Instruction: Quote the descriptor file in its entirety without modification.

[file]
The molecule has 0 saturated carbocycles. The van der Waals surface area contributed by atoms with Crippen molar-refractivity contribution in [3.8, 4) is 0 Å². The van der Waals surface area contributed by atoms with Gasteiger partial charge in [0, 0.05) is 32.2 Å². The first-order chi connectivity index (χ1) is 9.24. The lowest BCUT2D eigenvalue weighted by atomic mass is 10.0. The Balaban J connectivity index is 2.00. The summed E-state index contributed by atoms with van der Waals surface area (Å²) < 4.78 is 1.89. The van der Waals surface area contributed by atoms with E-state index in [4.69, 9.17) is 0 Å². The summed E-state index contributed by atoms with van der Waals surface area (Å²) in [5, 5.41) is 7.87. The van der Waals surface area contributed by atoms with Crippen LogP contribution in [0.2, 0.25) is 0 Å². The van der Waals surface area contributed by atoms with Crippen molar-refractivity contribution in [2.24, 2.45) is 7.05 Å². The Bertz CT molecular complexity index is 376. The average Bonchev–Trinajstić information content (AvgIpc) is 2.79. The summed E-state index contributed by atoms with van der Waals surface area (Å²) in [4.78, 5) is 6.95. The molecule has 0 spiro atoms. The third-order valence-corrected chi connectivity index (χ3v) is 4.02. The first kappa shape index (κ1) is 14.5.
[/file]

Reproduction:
The molecule has 0 saturated carbocycles. The van der Waals surface area contributed by atoms with Crippen molar-refractivity contribution in [3.8, 4) is 0 Å². The van der Waals surface area contributed by atoms with Gasteiger partial charge in [0, 0.05) is 32.2 Å². The first-order chi connectivity index (χ1) is 9.24. The lowest BCUT2D eigenvalue weighted by atomic mass is 10.0. The Balaban J connectivity index is 2.00. The summed E-state index contributed by atoms with van der Waals surface area (Å²) < 4.78 is 1.89. The van der Waals surface area contributed by atoms with E-state index in [4.69, 9.17) is 0 Å². The summed E-state index contributed by atoms with van der Waals surface area (Å²) in [5, 5.41) is 7.87. The van der Waals surface area contributed by atoms with Crippen LogP contribution in [0.2, 0.25) is 0 Å². The van der Waals surface area contributed by atoms with Crippen molar-refractivity contribution in [2.24, 2.45) is 7.05 Å². The Bertz CT molecular complexity index is 376. The average Bonchev–Trinajstić information content (AvgIpc) is 2.79. The summed E-state index contributed by atoms with van der Waals surface area (Å²) in [4.78, 5) is 6.95. The molecule has 0 spiro atoms. The third-order valence-corrected chi connectivity index (χ3v) is 4.02. The first kappa shape index (κ1) is 14.5.